“Dark Page” (season 7, episode 7; first aired: Oct. 30, 1993)
Or The One Where Lwaxana has a secret
So then—the last Lwaxana Troi episode. Well, the last Lwaxana Troi TNG episode, at least. (She has three more appearances on Deep Space Nine, apparently.) The last time we saw her was in season five’s rather dreadful “Cost Of Living,” which had all kinds of terrifying things like floating clown heads and Alexander sulking, but fortunately, neither of those are in evidence in “Dark Page.” Although once again, we have an episode where someone wanders around someone else’s dreamscape, so you can expect lots of strange camera angles, unsettling sound design, and freaky imagery. As Lwaxana eps go, this isn’t a particularly painful one, in no small part due to the fact that she spends a good half of the time unconscious. It’s also an episode that takes a big risk in terms of her character development, creating out of whole cloth a tragedy in her past—the sort of event which should, really, have been affecting her whole life since. The question here is, can those of us who’ve been with the show since the beginning credibly apply this tragedy to the character in retrospect?
The setup (and I’ll mention here that the first line of my notes for this episode reads “LWAXANA TROI,” like some final howl of a damned soul): Lwaxana is serving as a liaison to the Cairn, a race of beings who communicate with each other solely through telepathy. Which makes me wonder why they have mouths at all, but whatever. The Cairn are interested in joining the Federation, but they need someone to teach them how to talk to non-telepaths, which is where Lwaxana comes in. As a full Betazed, she can participate in their mind-speak, and, as we’ve had ample opportunity to enjoy in the past, she’s very practiced at the art of spoken conversation as well. After spending some time on their planet, Lwaxana and few select Cairn citizens (an adult male named Maques, and his daughter, Hedril, played by a young Kirsten Dunst) are now aboard the Enterprise, as Maques and Hedril attempt to mingle with the crew and expand their knowledge of oral interaction. But while the two Cairn make a decent job of it, something’s wrong with Lwaxana.
At first she seems her regular, overly charming self. She tries to force Maques in Deanna’s direction, telling him that Deanna is single and desperate for a man, ha-ha. But then she starts getting headaches. She stumbles into Ten-Forward, sees Riker and Troi having a conversation, and starts shrieking at Riker for ruining Deanna’s life. And finally, while the meeting with the Cairn and other crewmembers in the Enterprise’s arboretum (Betcha forgot we had one of those, didn’t you?), she collapses. Troi talks with Maques about the incident, and he struggles to explain something he’s noticed in Lwaxana during their time together—a “dark” part of her mind that he can’t access. Because of the strain of her work with the Cairn and her need to block off a certain segment of her past, Lwaxana has been driven past her breaking point, and now lies in a coma, fading quickly. Deanna, with Maques’s help, needs to form a link with her mother and trying and figure out exactly what’s bothering her, and force Lwaxana, for the sake of her life, to face her trauma and come out the other side.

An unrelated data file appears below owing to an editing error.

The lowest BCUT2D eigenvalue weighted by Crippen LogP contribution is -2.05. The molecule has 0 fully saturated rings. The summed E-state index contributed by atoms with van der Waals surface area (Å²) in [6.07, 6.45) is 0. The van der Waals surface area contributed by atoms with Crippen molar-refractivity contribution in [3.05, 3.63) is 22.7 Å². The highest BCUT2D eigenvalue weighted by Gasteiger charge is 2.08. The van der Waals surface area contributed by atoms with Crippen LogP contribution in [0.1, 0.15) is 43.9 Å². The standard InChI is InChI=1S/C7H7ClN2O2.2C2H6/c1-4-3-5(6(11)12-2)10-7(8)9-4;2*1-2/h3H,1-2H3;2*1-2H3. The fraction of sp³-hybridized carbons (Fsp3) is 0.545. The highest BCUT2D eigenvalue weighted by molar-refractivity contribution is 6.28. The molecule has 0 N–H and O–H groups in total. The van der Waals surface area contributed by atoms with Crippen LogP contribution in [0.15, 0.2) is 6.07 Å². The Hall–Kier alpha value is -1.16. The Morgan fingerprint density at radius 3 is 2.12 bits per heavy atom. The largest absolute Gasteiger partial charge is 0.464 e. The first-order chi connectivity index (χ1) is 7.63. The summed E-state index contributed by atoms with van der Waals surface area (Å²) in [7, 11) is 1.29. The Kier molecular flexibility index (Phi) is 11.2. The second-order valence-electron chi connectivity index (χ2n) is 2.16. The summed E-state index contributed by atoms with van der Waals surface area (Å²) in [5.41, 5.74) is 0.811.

Writing that all out here, I’m not sure I entirely buy it. It makes sense that Lwaxana’s contact with the Cairn would put her under a lot of stress, and, given how big a secret this turns out to be, you’ve got to imagine that the elder Troi has been making a concentrated effort to keep Deanna from sensing it, as well as any other Betazed she’s encounter over the years. That’s a substantial effort, and you could, if you wanted to, use this to justify some of Lwaxana’s excesses. Maybe she pushes so hard for Deanna to marry and start a family because she understands how precious life is, and because she’s basically a quarter crazy from having to split her mind down the middle for so long. That makes some sense. It’s just convenient that it turns out to be so life-threatening in this case. I don’t want make a huge issue over this, because I think the episode (which I didn’t hate) has another, bigger problem, but this is a step away from “She’s dying of a broken heart,” even with the technobabble we get about Betazed brain physiology.
So, much like Picard and Geordi did with Data at the end of “Phantasms,” we have Deanna wandering around Lwaxana’s mind, looking for answers. It’s a bit unusual that, for the most part, Lwaxana’s mind manifests itself with sets from the Enterprise, and there’s nothing here that’s comparable to the eeriness of Data’s nightmares, but it’s trippy enough. It’s too bad this episode fell so quickly after “Phantasms,” as that takes away some of the oddness; ho-hum, just another brain-melding story, we do those all the time around here didn’t you know? Still, it’s fun to see the various ways unconscious Lwaxana tries to prevent Deanna from figuring out the root cause of her disturbance. There’s a fake Picard who shows up almost immediately; an attack wolf (why a wolf, of all things, I don’t know); and Lwaxana herself. Hedril appears in the dreams, and when Troi tries to approach her, Lwaxana freaks out. There’s a mystery here, and between sessions inside her mother’s head, Deanna tries to piece together what Lwaxana’s hiding. At first, she thinks there must be some connection to Hedril, as the girl keeps appearing in the elder Troi’s mind, but in real life, Hedril seems fine, and this isn’t the sort of show to have something unpleasant going on between Maques and his daughter. But then Troi realizes (after advice from Data, which actually references “Phantasms” in a semi-oblique way) that dreams have symbols, and that dream-Hedril could be representative of something else. With Picard’s help, Troi realizes that a period of entries from her mother’s journal have been deleted—a period covering seven years, ending just after she was born. So something happened. Something with a young girl.